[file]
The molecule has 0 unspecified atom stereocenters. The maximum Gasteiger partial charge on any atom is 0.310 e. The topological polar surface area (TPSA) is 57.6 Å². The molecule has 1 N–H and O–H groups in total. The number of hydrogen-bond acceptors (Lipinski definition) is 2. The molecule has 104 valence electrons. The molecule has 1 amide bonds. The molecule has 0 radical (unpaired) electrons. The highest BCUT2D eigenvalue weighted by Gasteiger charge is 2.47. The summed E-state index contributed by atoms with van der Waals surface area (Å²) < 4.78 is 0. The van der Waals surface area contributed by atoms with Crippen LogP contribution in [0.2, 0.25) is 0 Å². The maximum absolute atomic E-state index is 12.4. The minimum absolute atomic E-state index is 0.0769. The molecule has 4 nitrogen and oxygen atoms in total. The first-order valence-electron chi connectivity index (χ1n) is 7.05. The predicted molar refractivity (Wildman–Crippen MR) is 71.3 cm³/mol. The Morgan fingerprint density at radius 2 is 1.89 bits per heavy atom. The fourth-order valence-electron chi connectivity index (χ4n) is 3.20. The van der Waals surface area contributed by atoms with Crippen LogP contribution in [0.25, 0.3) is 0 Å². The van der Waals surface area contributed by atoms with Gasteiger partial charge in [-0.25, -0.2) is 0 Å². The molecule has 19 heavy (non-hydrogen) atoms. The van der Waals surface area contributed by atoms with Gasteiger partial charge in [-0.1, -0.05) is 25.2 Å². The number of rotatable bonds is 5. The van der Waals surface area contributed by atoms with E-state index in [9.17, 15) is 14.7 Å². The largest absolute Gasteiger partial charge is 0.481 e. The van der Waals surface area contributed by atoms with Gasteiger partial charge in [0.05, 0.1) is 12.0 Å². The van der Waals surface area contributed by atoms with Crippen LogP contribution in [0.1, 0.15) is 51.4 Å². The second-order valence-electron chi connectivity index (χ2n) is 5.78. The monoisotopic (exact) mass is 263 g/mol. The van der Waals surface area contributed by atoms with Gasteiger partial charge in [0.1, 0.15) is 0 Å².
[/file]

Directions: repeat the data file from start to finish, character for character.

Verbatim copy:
The molecule has 0 unspecified atom stereocenters. The maximum Gasteiger partial charge on any atom is 0.310 e. The topological polar surface area (TPSA) is 57.6 Å². The molecule has 1 N–H and O–H groups in total. The number of hydrogen-bond acceptors (Lipinski definition) is 2. The molecule has 104 valence electrons. The molecule has 1 amide bonds. The molecule has 0 radical (unpaired) electrons. The highest BCUT2D eigenvalue weighted by Gasteiger charge is 2.47. The summed E-state index contributed by atoms with van der Waals surface area (Å²) < 4.78 is 0. The van der Waals surface area contributed by atoms with Crippen LogP contribution in [0.2, 0.25) is 0 Å². The maximum absolute atomic E-state index is 12.4. The minimum absolute atomic E-state index is 0.0769. The molecule has 4 nitrogen and oxygen atoms in total. The first-order valence-electron chi connectivity index (χ1n) is 7.05. The predicted molar refractivity (Wildman–Crippen MR) is 71.3 cm³/mol. The Morgan fingerprint density at radius 2 is 1.89 bits per heavy atom. The fourth-order valence-electron chi connectivity index (χ4n) is 3.20. The van der Waals surface area contributed by atoms with Crippen LogP contribution in [0.25, 0.3) is 0 Å². The van der Waals surface area contributed by atoms with Gasteiger partial charge in [-0.25, -0.2) is 0 Å². The molecule has 19 heavy (non-hydrogen) atoms. The van der Waals surface area contributed by atoms with Gasteiger partial charge in [-0.1, -0.05) is 25.2 Å². The number of rotatable bonds is 5. The van der Waals surface area contributed by atoms with E-state index in [9.17, 15) is 14.7 Å². The largest absolute Gasteiger partial charge is 0.481 e. The van der Waals surface area contributed by atoms with Gasteiger partial charge in [0.05, 0.1) is 12.0 Å². The van der Waals surface area contributed by atoms with Crippen LogP contribution in [0.1, 0.15) is 51.4 Å². The second-order valence-electron chi connectivity index (χ2n) is 5.78. The monoisotopic (exact) mass is 263 g/mol. The van der Waals surface area contributed by atoms with Gasteiger partial charge in [0.1, 0.15) is 0 Å².